If you have diabetes, you’re probably used to checking your own blood sugar with a glucose meter. These blood sugar measurements are important for controlling levels on a daily basis but are less useful for understanding your long-term blood sugar levels.
Your doctor has a way to determine if your blood sugar has been in the recommended range by checking your hemoglobin A1C levels through a blood test. Your A1C shows how well you have been controlling your blood sugar levels over time and can help your health care team determine your average level over the past three months.
What does my A1C mean
An A1C level below 5.7% is normal whereas an A1C level between 5.7 and 6.4 signals prediabetes. For most, the goal is to lower A1C levels. Here’s what the A1C means in reference to average daily blood sugar.
6% A1C = 126 average blood sugar
7% A1C = 154 average blood sugar
8% A1C = 183 average blood sugar
9% A1C = 212 average blood sugar
10% A1C = 240 average blood sugar
11% A1C = 269 average blood sugar
12% A1C = 298 average blood sugar
How often should I check my A1C?
Your doctor or health care team will determine how often you should get your blood work, and A1C tested. Usually, you will be directed to get your A1C levels checked every three months. However, if your diabetes is well-controlled, your doctor may only require you to get your blood work done every six months.
Is there a way to check my A1C besides going to the doctor?
Yes. You can now purchase over-the-counter A1C test kits right from your local pharmacy.
However, using an at-home testing kit for your A1C is not a substitute for regular blood glucose measurements or regular visits with your healthcare provider.
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What should my A1C goal be?
Your doctor will help you determine what your personal A1C goal should be. According to the 2017 American Diabetes Association, a reasonable A1C for many is less than 7%. However, less strict goals may be appropriate for those who have a history of low blood sugar, limited life expectancy, advanced complications, or extensive comorbid conditions.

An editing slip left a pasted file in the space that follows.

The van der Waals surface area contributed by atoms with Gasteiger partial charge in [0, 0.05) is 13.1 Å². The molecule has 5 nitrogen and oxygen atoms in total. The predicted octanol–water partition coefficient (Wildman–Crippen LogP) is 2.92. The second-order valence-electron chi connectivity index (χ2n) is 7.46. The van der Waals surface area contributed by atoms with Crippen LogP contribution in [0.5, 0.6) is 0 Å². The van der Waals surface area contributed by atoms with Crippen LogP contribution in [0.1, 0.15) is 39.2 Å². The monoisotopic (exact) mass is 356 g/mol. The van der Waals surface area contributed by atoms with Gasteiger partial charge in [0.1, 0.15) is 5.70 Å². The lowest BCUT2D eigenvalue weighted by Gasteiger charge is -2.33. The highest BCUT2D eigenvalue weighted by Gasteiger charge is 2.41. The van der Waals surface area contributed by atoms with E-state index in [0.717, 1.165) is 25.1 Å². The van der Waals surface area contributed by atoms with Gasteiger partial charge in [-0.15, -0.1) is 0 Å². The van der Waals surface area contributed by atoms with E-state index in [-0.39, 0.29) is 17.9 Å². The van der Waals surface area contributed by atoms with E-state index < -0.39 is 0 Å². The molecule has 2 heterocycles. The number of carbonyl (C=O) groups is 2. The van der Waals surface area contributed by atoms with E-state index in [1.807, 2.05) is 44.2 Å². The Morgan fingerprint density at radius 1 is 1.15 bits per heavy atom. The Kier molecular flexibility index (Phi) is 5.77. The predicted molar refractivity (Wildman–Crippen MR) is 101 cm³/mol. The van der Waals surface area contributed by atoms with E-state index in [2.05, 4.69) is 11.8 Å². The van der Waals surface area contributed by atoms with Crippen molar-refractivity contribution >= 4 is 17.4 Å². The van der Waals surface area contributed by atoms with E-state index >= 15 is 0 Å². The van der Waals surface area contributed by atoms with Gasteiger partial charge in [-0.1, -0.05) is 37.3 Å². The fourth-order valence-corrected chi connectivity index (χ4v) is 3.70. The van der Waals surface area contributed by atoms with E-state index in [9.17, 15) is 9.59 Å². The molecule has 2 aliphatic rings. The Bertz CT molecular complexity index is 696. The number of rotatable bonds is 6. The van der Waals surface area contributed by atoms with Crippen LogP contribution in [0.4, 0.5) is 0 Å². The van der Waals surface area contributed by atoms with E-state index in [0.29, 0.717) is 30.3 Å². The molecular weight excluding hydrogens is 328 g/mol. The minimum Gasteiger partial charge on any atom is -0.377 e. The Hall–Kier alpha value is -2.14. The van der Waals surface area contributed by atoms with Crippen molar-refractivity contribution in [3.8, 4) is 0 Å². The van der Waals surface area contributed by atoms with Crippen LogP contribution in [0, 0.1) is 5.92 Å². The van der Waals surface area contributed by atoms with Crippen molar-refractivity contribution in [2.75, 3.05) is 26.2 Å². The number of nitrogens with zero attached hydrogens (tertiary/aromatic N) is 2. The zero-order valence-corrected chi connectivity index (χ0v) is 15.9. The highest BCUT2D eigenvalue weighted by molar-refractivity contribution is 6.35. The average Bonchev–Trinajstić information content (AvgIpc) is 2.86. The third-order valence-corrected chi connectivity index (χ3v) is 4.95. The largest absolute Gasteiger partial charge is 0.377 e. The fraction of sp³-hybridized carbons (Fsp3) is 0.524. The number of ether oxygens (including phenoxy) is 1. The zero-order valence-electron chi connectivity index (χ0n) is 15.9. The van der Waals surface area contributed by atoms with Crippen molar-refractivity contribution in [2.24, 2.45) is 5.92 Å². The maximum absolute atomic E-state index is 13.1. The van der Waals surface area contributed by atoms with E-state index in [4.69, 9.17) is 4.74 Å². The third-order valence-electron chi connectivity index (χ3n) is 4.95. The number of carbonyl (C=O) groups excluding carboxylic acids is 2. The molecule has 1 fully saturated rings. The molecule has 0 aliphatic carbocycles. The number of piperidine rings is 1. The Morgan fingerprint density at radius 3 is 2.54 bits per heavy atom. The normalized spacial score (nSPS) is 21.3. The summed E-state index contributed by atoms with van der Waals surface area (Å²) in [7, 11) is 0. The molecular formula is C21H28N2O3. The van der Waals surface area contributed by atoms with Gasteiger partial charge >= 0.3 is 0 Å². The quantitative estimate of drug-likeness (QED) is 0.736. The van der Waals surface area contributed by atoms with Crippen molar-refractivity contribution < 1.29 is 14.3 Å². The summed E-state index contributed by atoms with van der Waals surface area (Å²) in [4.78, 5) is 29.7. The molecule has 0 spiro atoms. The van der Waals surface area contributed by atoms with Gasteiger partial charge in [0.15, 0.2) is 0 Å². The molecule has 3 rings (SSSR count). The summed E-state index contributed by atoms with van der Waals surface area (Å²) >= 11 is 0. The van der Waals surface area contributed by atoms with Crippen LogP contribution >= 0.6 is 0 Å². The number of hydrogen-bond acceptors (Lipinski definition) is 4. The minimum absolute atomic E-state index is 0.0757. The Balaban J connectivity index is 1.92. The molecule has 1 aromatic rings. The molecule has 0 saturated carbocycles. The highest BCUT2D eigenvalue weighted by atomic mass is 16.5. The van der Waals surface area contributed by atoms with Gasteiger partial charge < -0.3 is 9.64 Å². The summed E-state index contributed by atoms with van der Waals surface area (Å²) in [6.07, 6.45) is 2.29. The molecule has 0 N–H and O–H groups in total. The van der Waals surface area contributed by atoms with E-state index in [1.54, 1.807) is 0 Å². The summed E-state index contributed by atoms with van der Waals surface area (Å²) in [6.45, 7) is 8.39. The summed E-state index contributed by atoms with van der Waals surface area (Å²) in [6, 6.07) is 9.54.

How can I lower my A1C?
There are many things you can do to get your A1C within your goal.
- Take your medication properly. This means abiding by proper injection technique, and taking your medications as directed by your doctor.
- Adjust your medications with your doctor. In some cases increasing or decreasing your medications can help you reach your A1C goal.
- Increase your diabetes knowledge. Diabetes educators can be a great resource to help you with healthy habits.
- Abide by a healthy diet. Did you know that many grocery stores employ dieticians to help their customers including diabetics increase their food knowledge? Reach out to your specific grocery store to see if they have a dietitian to help. Also remember that fruits, veggies, and lean-protein can also help lower your A1C.
- Exercise. 150 minutes or more of moderate-to-intense physical activity over 3 days per week can help lower your A1c!
- Lose weight.
- Check your blood sugar as directed. Your doctor will help you determine a schedule for testing your blood sugar. A continuous glucose monitor can help you consistently check your levels without a fingerprick!